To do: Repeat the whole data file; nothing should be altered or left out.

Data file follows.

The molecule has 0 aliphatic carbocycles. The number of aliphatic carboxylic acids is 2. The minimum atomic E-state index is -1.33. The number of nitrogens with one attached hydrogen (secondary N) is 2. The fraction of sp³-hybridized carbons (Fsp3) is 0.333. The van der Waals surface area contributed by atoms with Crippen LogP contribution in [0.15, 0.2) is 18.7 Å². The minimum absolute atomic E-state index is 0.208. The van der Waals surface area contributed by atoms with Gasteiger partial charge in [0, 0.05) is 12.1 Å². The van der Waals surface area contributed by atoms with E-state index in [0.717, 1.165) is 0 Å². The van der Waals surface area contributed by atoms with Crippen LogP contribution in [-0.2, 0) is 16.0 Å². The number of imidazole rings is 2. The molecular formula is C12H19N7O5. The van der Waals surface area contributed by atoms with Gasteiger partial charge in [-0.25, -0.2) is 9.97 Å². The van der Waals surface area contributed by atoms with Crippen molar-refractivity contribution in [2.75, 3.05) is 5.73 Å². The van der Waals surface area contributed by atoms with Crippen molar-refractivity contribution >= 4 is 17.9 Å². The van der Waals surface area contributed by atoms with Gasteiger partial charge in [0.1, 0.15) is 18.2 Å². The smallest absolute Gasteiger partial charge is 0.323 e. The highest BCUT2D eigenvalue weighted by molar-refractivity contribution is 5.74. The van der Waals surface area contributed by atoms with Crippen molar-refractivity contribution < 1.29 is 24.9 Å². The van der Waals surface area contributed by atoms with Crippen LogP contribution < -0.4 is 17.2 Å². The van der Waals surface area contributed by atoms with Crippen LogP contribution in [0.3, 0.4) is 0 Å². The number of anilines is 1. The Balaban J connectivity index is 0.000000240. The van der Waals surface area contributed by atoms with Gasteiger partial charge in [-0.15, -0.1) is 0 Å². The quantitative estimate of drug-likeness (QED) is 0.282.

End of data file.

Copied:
The molecule has 0 aliphatic carbocycles. The number of aliphatic carboxylic acids is 2. The minimum atomic E-state index is -1.33. The number of nitrogens with one attached hydrogen (secondary N) is 2. The fraction of sp³-hybridized carbons (Fsp3) is 0.333. The van der Waals surface area contributed by atoms with Crippen LogP contribution in [0.15, 0.2) is 18.7 Å². The minimum absolute atomic E-state index is 0.208. The van der Waals surface area contributed by atoms with Gasteiger partial charge in [0, 0.05) is 12.1 Å². The van der Waals surface area contributed by atoms with E-state index in [0.717, 1.165) is 0 Å². The van der Waals surface area contributed by atoms with Crippen LogP contribution in [-0.2, 0) is 16.0 Å². The number of imidazole rings is 2. The molecular formula is C12H19N7O5. The van der Waals surface area contributed by atoms with Gasteiger partial charge in [-0.25, -0.2) is 9.97 Å². The van der Waals surface area contributed by atoms with Crippen molar-refractivity contribution in [2.75, 3.05) is 5.73 Å². The van der Waals surface area contributed by atoms with Crippen molar-refractivity contribution >= 4 is 17.9 Å². The van der Waals surface area contributed by atoms with Gasteiger partial charge in [0.1, 0.15) is 18.2 Å². The smallest absolute Gasteiger partial charge is 0.323 e. The highest BCUT2D eigenvalue weighted by molar-refractivity contribution is 5.74. The van der Waals surface area contributed by atoms with Crippen molar-refractivity contribution < 1.29 is 24.9 Å². The van der Waals surface area contributed by atoms with Crippen LogP contribution < -0.4 is 17.2 Å². The van der Waals surface area contributed by atoms with Crippen LogP contribution in [0.3, 0.4) is 0 Å². The number of anilines is 1. The Balaban J connectivity index is 0.000000240. The van der Waals surface area contributed by atoms with Gasteiger partial charge in [-0.15, -0.1) is 0 Å². The quantitative estimate of drug-likeness (QED) is 0.282.